Police Video of DWI Stops
Question: The police caught my DWI stop and arrest on the police car's camera. Can I still win my case?
Answer: Yes. Although we have all seen videos of police pulling over obviously drunk drivers, not all videos turn out to be so helpful for police. Some of the best cases that we have ever taken on involve the use of video by police officers. Very often, the people that police pull over exhibit no signs of intoxication. I'm sometimes a little surprised that they continue to use dashcams, considering how effective they can be for defendants.
We recently had a case where a police officer alleged in his report that he pulled our client over for failure to use his headlights, and then, once he found out our client was drunk, arrested him for DWI. We made a discovery demand, which is a request for information from the district attorney’s office, including a request for the video from the police cruiser's dashcam. When we got the video back, we were quite surprised to find that our client’s car did in fact have headlights on. There was no reason for the stop.
These are the kinds of things that we do with all our cases. We investigate every claim and we build a case to get ready for trial. Don't think that just because your DWI stop and arrest was filmed on video that you have no shot of winning your case. Police cruiser dashcams are often just as helpful to the defendant as the police hope it will be for them. An experienced attorney can use the dashcam video to your advantage.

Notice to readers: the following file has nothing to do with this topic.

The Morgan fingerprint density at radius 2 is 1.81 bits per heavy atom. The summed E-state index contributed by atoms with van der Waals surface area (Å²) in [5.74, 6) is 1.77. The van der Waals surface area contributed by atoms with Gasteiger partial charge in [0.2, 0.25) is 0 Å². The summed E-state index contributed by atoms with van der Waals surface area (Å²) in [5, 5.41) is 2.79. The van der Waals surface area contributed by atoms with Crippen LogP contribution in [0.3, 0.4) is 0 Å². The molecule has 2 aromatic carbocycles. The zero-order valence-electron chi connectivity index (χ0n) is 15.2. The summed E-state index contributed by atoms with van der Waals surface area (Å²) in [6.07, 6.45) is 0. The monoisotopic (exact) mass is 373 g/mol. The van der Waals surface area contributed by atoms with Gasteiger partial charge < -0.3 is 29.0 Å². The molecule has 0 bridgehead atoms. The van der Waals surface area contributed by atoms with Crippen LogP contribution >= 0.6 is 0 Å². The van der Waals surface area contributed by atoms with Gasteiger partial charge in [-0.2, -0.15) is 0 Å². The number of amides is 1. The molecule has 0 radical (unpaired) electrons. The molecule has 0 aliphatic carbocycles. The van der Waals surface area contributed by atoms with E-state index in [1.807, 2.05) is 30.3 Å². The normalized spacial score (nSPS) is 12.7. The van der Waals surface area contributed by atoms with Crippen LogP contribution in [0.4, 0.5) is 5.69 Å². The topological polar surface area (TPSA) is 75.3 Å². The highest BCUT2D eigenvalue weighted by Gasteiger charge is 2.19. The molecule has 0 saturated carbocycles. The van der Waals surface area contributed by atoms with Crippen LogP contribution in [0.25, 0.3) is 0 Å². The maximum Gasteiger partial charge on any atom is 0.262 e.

In some cases we request a video and it isn’t turned over to us. Whether deliberate or not, if law enforcement fails to turn over video made of the defendant, it can result in sanctions against the prosecution. The judge may read the jury an adverse inference charge (meaning s/he tells the jury that because the video was not produced, they can assume that the video would have helped the defendant’s case), or in some cases, the judge can preclude the prosecution from introducing other evidence that would have been confirmed or disproven by the video.
In a case where a defendant was charged with refusing a chemical test, police erased the videotape that they say would have shown the defendant trying to fake the test by not really blowing into the machine. The Appellate Division, Fourth Department ruled that because of the prosecution’s failure to produce the tape, the trial court properly held that any evidence at all of a refusal by the defendant would be precluded from entry into evidence. This is just another example of how videotape can work for a defendant.
If we get a video back from police and we find that it isn’t helpful to our client, then we look for ways to keep it out of evidence. For example, sometimes prosecutors do strange things, like enhance the video with color or text. When they do that, they alter the video and call into question whether a proper foundation can be laid for entering the video into evidence, and whether it will unfairly prejudice the jury against the defendant. If the court rules that the enhancement would unfairly prejudice the jury, the videotape stays out of court.
Whatever situation you find yourself in, a criminal defense lawyer experienced in DWI cases can take a look at all the evidence brought by the prosecution, make an evaluation, and look for ways to win your case. Video is just one example of dozens of issues that routinely come up in DWI cases, and the attorneys at Jeannie D. Michalski, LLP are fully capable of examining each one of those issues to find a defense. Call us today at (585) 351-2500 to schedule a free DWI consultation at either our Brighton or Rush office.